Research Discussion: Prosecuting President Omar Al Bashir in the International Criminal Court
By Prof van der Vyver
Posted on 15 March 2011
Prof Johan van der Vyver presented a research discussion at the Institute for International and Comparative Law in Africa on the 15 March 2011 regarding Prosecuting President Omar Al Bashir in the International Criminal Court
On 4 March 2009 a pre-trial chamber of the International Criminal Court (ICC) issued a warrant for the arrest of Sudanese President Omar Hassan Ahmed Al Bashir to stand trial in the ICC on several charges based on crimes against humanity (murder, extermination, rape, torture, and forcible transfer) and war crimes (intentionally directing attacks against the civilian population or individual civilians, and pillage) committed in Darfur. Charges based on the crime of genocide were subsequently included in the warrant for his arrest. The situation in Darfur was referred to the ICC by the Security Council of the United Nations.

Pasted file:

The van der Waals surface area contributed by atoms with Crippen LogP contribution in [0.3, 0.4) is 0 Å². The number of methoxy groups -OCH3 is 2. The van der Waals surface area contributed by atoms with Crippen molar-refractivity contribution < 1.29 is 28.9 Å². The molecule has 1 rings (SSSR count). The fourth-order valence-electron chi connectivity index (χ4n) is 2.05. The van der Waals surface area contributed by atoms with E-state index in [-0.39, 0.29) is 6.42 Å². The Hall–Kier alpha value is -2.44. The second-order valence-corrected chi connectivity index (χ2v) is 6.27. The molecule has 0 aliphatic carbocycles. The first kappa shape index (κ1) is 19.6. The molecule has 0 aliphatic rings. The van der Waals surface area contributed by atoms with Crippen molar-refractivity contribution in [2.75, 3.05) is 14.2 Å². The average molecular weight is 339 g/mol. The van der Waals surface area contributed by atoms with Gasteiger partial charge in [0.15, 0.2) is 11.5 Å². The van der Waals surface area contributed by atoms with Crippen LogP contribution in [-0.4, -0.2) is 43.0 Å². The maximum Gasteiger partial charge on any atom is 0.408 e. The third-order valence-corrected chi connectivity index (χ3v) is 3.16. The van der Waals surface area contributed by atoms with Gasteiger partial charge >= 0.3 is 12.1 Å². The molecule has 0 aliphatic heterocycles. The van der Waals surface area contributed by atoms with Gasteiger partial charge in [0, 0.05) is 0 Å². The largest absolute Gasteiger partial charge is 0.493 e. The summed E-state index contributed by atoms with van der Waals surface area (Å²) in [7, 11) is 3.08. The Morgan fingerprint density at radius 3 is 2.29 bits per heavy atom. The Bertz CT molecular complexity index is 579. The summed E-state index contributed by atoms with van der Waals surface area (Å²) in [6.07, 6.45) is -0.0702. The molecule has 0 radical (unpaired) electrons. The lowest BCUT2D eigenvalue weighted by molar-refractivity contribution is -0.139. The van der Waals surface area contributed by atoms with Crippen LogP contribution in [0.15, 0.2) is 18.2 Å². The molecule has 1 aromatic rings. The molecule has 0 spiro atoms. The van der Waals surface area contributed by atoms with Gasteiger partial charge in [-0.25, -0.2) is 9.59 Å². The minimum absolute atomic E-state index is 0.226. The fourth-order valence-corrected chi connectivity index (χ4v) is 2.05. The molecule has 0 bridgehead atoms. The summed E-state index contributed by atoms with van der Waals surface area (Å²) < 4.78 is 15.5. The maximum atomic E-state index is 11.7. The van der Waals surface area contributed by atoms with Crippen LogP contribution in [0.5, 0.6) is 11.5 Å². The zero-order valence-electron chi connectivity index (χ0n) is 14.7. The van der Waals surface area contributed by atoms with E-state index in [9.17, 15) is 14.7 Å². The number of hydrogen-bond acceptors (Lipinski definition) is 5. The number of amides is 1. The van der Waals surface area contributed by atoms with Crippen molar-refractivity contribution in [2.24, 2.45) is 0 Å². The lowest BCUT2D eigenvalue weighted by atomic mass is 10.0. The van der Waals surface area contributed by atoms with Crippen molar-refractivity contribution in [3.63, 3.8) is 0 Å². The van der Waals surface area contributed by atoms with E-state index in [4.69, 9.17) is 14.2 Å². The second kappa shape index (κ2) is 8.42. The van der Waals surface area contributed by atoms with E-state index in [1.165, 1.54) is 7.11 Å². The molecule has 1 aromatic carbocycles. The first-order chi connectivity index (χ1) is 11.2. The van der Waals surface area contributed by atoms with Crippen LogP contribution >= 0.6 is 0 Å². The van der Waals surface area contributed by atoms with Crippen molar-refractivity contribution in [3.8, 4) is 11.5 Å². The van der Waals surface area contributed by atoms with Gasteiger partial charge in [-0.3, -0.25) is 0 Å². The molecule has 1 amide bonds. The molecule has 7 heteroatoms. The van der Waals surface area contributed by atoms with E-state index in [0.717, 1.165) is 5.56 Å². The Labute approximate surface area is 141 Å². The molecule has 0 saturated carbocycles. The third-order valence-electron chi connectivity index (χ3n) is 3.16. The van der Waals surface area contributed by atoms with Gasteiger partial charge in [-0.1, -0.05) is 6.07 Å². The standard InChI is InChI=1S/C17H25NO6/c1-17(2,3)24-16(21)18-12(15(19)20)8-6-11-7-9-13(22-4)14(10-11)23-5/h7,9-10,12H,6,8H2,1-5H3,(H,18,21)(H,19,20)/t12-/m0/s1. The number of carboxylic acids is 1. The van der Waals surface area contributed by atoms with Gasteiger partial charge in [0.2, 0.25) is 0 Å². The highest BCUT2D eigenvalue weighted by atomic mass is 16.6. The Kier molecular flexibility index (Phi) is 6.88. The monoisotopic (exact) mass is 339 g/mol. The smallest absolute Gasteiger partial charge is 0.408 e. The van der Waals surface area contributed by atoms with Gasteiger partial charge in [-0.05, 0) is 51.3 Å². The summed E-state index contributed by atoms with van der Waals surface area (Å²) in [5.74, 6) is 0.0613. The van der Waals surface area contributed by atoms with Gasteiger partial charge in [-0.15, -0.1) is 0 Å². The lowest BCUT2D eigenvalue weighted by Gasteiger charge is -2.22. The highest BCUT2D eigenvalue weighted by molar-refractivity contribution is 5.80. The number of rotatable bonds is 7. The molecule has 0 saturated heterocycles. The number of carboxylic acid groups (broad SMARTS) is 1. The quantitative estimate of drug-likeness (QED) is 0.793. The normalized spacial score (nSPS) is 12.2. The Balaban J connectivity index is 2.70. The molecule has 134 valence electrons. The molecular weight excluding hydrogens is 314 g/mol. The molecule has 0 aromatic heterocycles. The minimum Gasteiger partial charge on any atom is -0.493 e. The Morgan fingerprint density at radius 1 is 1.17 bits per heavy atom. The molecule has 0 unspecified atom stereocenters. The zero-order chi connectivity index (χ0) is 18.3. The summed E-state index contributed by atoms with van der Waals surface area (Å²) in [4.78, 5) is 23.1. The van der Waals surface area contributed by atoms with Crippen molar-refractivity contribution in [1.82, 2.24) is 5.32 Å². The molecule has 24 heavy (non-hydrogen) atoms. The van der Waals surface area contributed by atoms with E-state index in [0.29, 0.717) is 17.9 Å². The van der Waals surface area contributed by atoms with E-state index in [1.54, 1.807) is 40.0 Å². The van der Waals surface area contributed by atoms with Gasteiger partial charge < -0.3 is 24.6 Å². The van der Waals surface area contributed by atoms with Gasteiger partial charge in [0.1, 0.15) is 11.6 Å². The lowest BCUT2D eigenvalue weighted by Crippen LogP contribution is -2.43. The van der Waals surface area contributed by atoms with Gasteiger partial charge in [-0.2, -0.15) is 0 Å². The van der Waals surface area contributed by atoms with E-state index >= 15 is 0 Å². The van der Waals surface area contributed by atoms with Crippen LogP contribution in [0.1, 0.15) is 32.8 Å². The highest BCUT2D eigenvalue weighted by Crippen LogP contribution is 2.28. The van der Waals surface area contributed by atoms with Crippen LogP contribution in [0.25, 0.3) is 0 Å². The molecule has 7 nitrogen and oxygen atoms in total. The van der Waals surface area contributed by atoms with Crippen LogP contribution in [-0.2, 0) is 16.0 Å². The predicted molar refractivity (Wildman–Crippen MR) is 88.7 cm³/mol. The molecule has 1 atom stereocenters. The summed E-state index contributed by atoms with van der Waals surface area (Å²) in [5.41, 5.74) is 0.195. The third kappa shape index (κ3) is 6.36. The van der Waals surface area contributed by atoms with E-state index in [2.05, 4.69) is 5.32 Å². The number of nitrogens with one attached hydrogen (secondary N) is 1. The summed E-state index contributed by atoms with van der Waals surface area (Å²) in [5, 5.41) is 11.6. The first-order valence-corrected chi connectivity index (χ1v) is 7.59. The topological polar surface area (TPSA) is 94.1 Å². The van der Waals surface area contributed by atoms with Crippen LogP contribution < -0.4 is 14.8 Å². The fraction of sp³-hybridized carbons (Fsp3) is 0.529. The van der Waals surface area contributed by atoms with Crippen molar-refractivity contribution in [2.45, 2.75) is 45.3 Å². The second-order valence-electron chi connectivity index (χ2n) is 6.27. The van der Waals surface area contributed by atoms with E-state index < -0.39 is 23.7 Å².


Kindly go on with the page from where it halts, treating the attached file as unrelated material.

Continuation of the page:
The African Union did not take kindly to the indictment of President Al Bashir. A meeting of the African Union held in July 2009 endorsed a decision of the African States Parties to the Rome Statute of the International Criminal Court which proclaimed that ‘the AU Member States shall not cooperate pursuant to the provisions of Article 98 of the Rome Statute of the ICC relating to immunities, for the arrest and surrender of President Omar El Bashir of The Sudan. At the Review Conference of the International Criminal Court held in Kampala, Uganda on 31 May to 11 June 2010, Malawi, speaking in its capacity as chair of the African Union, stated that the indictment of heads of state could jeopardize effective co-operation with the ICC. Basic to the position taken by the African states parties was Article 98(1) of the Statute of the International Criminal Court (ICC Statute), which provides:
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